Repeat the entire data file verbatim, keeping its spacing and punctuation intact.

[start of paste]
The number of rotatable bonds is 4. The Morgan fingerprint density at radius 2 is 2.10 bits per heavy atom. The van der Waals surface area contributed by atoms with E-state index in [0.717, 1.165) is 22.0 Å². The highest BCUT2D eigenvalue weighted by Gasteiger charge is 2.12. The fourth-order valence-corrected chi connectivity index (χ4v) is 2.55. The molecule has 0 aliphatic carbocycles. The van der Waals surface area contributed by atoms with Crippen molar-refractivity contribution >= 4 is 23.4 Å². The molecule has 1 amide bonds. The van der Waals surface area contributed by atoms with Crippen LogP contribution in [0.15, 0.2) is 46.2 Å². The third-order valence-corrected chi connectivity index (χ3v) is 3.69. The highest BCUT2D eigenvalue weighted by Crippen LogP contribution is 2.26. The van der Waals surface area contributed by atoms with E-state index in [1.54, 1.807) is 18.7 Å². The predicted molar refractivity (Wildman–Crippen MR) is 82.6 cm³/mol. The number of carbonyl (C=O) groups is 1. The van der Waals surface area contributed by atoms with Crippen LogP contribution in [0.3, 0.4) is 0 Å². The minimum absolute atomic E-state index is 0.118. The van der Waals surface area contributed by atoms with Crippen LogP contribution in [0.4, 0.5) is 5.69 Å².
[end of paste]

The number of rotatable bonds is 4. The Morgan fingerprint density at radius 2 is 2.10 bits per heavy atom. The van der Waals surface area contributed by atoms with E-state index in [0.717, 1.165) is 22.0 Å². The highest BCUT2D eigenvalue weighted by Gasteiger charge is 2.12. The fourth-order valence-corrected chi connectivity index (χ4v) is 2.55. The molecule has 0 aliphatic carbocycles. The van der Waals surface area contributed by atoms with Crippen molar-refractivity contribution >= 4 is 23.4 Å². The molecule has 1 amide bonds. The van der Waals surface area contributed by atoms with Crippen LogP contribution in [0.15, 0.2) is 46.2 Å². The third-order valence-corrected chi connectivity index (χ3v) is 3.69. The highest BCUT2D eigenvalue weighted by Crippen LogP contribution is 2.26. The van der Waals surface area contributed by atoms with E-state index in [1.54, 1.807) is 18.7 Å². The predicted molar refractivity (Wildman–Crippen MR) is 82.6 cm³/mol. The number of carbonyl (C=O) groups is 1. The van der Waals surface area contributed by atoms with Crippen LogP contribution in [0.3, 0.4) is 0 Å². The minimum absolute atomic E-state index is 0.118. The van der Waals surface area contributed by atoms with Crippen LogP contribution in [0.4, 0.5) is 5.69 Å².